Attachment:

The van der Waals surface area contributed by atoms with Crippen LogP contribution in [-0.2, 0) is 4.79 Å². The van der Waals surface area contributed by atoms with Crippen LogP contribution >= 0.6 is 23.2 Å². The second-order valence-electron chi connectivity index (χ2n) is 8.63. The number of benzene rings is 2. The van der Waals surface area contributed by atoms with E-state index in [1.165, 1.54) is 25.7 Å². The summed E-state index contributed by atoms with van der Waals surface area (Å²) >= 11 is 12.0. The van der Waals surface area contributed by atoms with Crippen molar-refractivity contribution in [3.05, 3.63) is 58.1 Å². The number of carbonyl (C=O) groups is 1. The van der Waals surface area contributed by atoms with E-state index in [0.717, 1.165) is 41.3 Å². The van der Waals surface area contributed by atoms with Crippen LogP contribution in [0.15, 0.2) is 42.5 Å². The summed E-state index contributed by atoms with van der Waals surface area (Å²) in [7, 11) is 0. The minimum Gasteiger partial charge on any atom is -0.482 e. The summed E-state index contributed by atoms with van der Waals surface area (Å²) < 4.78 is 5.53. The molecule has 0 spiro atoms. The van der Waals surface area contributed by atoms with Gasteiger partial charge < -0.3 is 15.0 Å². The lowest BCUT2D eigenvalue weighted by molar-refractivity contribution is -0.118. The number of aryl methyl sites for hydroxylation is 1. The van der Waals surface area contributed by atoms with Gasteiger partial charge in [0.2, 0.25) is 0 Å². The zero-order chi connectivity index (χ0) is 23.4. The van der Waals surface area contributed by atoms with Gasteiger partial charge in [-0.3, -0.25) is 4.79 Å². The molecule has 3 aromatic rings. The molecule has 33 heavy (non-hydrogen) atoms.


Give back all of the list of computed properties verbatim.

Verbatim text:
The van der Waals surface area contributed by atoms with Crippen LogP contribution in [-0.2, 0) is 4.79 Å². The van der Waals surface area contributed by atoms with Crippen LogP contribution >= 0.6 is 23.2 Å². The second-order valence-electron chi connectivity index (χ2n) is 8.63. The number of benzene rings is 2. The van der Waals surface area contributed by atoms with E-state index in [1.165, 1.54) is 25.7 Å². The summed E-state index contributed by atoms with van der Waals surface area (Å²) >= 11 is 12.0. The van der Waals surface area contributed by atoms with Crippen molar-refractivity contribution in [3.05, 3.63) is 58.1 Å². The number of carbonyl (C=O) groups is 1. The van der Waals surface area contributed by atoms with E-state index in [0.717, 1.165) is 41.3 Å². The van der Waals surface area contributed by atoms with Crippen LogP contribution in [0.15, 0.2) is 42.5 Å². The summed E-state index contributed by atoms with van der Waals surface area (Å²) in [7, 11) is 0. The minimum Gasteiger partial charge on any atom is -0.482 e. The summed E-state index contributed by atoms with van der Waals surface area (Å²) < 4.78 is 5.53. The molecule has 0 spiro atoms. The van der Waals surface area contributed by atoms with Gasteiger partial charge < -0.3 is 15.0 Å². The lowest BCUT2D eigenvalue weighted by molar-refractivity contribution is -0.118. The number of aryl methyl sites for hydroxylation is 1. The van der Waals surface area contributed by atoms with Gasteiger partial charge in [0.2, 0.25) is 0 Å². The zero-order chi connectivity index (χ0) is 23.4. The van der Waals surface area contributed by atoms with Gasteiger partial charge in [-0.3, -0.25) is 4.79 Å². The molecule has 3 aromatic rings. The molecule has 33 heavy (non-hydrogen) atoms.